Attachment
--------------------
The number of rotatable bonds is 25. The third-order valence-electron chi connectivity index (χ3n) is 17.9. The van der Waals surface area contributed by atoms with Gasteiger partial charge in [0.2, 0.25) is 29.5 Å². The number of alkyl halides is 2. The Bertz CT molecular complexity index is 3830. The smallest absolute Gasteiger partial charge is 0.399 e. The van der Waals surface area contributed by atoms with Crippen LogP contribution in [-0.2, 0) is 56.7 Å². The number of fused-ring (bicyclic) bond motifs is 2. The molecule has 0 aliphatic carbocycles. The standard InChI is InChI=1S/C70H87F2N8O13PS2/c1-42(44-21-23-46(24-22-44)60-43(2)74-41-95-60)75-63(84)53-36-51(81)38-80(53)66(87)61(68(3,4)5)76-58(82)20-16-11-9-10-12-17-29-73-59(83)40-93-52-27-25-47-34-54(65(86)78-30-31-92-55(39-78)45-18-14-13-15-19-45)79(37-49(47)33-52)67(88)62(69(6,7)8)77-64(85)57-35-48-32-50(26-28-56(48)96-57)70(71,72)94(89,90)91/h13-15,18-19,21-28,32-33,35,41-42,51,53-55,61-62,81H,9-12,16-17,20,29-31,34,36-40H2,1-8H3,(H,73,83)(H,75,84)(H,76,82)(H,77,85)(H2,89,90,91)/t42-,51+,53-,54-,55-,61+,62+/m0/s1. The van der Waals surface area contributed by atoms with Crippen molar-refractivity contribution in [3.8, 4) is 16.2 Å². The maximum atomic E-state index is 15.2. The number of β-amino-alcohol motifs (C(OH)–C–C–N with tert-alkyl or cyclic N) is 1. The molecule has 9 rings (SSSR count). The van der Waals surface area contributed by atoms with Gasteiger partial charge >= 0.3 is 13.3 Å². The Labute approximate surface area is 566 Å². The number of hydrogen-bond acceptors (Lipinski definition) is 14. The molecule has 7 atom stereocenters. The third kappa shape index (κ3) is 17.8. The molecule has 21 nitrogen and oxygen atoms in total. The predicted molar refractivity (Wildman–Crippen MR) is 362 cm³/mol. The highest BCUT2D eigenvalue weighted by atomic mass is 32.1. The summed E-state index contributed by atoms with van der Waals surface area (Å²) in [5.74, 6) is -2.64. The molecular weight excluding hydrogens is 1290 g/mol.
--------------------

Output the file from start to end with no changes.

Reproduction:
The number of rotatable bonds is 25. The third-order valence-electron chi connectivity index (χ3n) is 17.9. The van der Waals surface area contributed by atoms with Gasteiger partial charge in [0.2, 0.25) is 29.5 Å². The number of alkyl halides is 2. The Bertz CT molecular complexity index is 3830. The smallest absolute Gasteiger partial charge is 0.399 e. The van der Waals surface area contributed by atoms with Crippen LogP contribution in [-0.2, 0) is 56.7 Å². The number of fused-ring (bicyclic) bond motifs is 2. The molecule has 0 aliphatic carbocycles. The standard InChI is InChI=1S/C70H87F2N8O13PS2/c1-42(44-21-23-46(24-22-44)60-43(2)74-41-95-60)75-63(84)53-36-51(81)38-80(53)66(87)61(68(3,4)5)76-58(82)20-16-11-9-10-12-17-29-73-59(83)40-93-52-27-25-47-34-54(65(86)78-30-31-92-55(39-78)45-18-14-13-15-19-45)79(37-49(47)33-52)67(88)62(69(6,7)8)77-64(85)57-35-48-32-50(26-28-56(48)96-57)70(71,72)94(89,90)91/h13-15,18-19,21-28,32-33,35,41-42,51,53-55,61-62,81H,9-12,16-17,20,29-31,34,36-40H2,1-8H3,(H,73,83)(H,75,84)(H,76,82)(H,77,85)(H2,89,90,91)/t42-,51+,53-,54-,55-,61+,62+/m0/s1. The van der Waals surface area contributed by atoms with Crippen molar-refractivity contribution in [3.8, 4) is 16.2 Å². The maximum atomic E-state index is 15.2. The number of β-amino-alcohol motifs (C(OH)–C–C–N with tert-alkyl or cyclic N) is 1. The molecule has 9 rings (SSSR count). The van der Waals surface area contributed by atoms with Gasteiger partial charge >= 0.3 is 13.3 Å². The Labute approximate surface area is 566 Å². The number of hydrogen-bond acceptors (Lipinski definition) is 14. The molecule has 7 atom stereocenters. The third kappa shape index (κ3) is 17.8. The molecule has 21 nitrogen and oxygen atoms in total. The predicted molar refractivity (Wildman–Crippen MR) is 362 cm³/mol. The highest BCUT2D eigenvalue weighted by atomic mass is 32.1. The summed E-state index contributed by atoms with van der Waals surface area (Å²) in [5.74, 6) is -2.64. The molecular weight excluding hydrogens is 1290 g/mol.